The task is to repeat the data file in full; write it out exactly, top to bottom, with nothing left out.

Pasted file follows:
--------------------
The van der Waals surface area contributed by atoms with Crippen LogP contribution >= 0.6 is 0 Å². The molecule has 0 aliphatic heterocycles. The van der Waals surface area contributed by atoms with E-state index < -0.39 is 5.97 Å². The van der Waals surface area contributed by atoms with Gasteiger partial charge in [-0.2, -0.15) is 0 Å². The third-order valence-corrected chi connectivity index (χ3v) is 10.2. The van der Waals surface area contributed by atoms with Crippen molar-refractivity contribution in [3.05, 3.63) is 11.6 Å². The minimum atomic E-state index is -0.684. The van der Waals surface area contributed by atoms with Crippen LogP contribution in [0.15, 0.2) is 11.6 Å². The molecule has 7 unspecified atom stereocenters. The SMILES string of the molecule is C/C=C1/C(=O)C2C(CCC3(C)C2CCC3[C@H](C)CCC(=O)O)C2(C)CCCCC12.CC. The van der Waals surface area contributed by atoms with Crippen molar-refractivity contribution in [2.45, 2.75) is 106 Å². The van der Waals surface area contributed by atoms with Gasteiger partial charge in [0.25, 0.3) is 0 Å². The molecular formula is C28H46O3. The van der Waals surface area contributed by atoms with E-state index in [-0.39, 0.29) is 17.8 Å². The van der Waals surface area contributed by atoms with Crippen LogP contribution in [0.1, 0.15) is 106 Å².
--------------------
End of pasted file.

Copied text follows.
The van der Waals surface area contributed by atoms with Crippen LogP contribution >= 0.6 is 0 Å². The molecule has 0 aliphatic heterocycles. The van der Waals surface area contributed by atoms with E-state index < -0.39 is 5.97 Å². The van der Waals surface area contributed by atoms with Gasteiger partial charge in [-0.2, -0.15) is 0 Å². The third-order valence-corrected chi connectivity index (χ3v) is 10.2. The van der Waals surface area contributed by atoms with Crippen molar-refractivity contribution in [3.05, 3.63) is 11.6 Å². The minimum atomic E-state index is -0.684. The van der Waals surface area contributed by atoms with Crippen LogP contribution in [0.15, 0.2) is 11.6 Å². The molecule has 7 unspecified atom stereocenters. The SMILES string of the molecule is C/C=C1/C(=O)C2C(CCC3(C)C2CCC3[C@H](C)CCC(=O)O)C2(C)CCCCC12.CC. The van der Waals surface area contributed by atoms with Crippen molar-refractivity contribution in [2.45, 2.75) is 106 Å². The van der Waals surface area contributed by atoms with Gasteiger partial charge in [0.25, 0.3) is 0 Å². The molecular formula is C28H46O3. The van der Waals surface area contributed by atoms with E-state index in [-0.39, 0.29) is 17.8 Å². The van der Waals surface area contributed by atoms with Crippen LogP contribution in [0.1, 0.15) is 106 Å².